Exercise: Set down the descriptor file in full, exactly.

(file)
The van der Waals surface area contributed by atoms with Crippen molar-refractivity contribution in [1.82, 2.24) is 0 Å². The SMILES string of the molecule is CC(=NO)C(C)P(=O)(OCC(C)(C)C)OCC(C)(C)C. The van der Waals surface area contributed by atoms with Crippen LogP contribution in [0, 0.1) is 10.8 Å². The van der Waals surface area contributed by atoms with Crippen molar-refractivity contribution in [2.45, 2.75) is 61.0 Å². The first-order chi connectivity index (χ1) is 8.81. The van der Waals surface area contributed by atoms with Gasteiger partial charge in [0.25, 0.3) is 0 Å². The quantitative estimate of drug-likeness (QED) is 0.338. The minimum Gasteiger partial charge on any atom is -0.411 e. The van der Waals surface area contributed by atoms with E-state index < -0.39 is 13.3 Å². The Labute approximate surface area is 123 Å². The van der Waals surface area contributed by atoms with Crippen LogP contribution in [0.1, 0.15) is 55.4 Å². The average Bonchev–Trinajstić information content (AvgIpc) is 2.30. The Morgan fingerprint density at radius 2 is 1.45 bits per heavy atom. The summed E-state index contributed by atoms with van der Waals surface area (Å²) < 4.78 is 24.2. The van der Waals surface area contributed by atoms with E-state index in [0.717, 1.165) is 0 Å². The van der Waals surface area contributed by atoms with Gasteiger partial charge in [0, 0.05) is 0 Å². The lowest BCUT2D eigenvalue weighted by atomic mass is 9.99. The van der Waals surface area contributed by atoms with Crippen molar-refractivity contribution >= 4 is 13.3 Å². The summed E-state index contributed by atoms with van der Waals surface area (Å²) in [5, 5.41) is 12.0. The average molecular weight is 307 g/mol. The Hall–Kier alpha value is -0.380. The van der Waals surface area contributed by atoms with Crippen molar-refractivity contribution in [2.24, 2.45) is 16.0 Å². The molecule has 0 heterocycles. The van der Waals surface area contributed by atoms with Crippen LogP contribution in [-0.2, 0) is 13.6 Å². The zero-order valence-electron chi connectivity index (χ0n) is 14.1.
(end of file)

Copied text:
The van der Waals surface area contributed by atoms with Crippen molar-refractivity contribution in [1.82, 2.24) is 0 Å². The SMILES string of the molecule is CC(=NO)C(C)P(=O)(OCC(C)(C)C)OCC(C)(C)C. The van der Waals surface area contributed by atoms with Crippen LogP contribution in [0, 0.1) is 10.8 Å². The van der Waals surface area contributed by atoms with Crippen molar-refractivity contribution in [2.45, 2.75) is 61.0 Å². The first-order chi connectivity index (χ1) is 8.81. The van der Waals surface area contributed by atoms with Gasteiger partial charge in [0.25, 0.3) is 0 Å². The quantitative estimate of drug-likeness (QED) is 0.338. The minimum Gasteiger partial charge on any atom is -0.411 e. The van der Waals surface area contributed by atoms with E-state index < -0.39 is 13.3 Å². The Labute approximate surface area is 123 Å². The van der Waals surface area contributed by atoms with Crippen LogP contribution in [0.1, 0.15) is 55.4 Å². The average Bonchev–Trinajstić information content (AvgIpc) is 2.30. The Morgan fingerprint density at radius 2 is 1.45 bits per heavy atom. The summed E-state index contributed by atoms with van der Waals surface area (Å²) < 4.78 is 24.2. The van der Waals surface area contributed by atoms with E-state index in [0.717, 1.165) is 0 Å². The van der Waals surface area contributed by atoms with Gasteiger partial charge in [0, 0.05) is 0 Å². The lowest BCUT2D eigenvalue weighted by atomic mass is 9.99. The van der Waals surface area contributed by atoms with Crippen molar-refractivity contribution >= 4 is 13.3 Å². The summed E-state index contributed by atoms with van der Waals surface area (Å²) in [5, 5.41) is 12.0. The average molecular weight is 307 g/mol. The Hall–Kier alpha value is -0.380. The van der Waals surface area contributed by atoms with Crippen molar-refractivity contribution in [2.24, 2.45) is 16.0 Å². The molecule has 0 heterocycles. The van der Waals surface area contributed by atoms with Crippen LogP contribution in [-0.2, 0) is 13.6 Å². The zero-order valence-electron chi connectivity index (χ0n) is 14.1.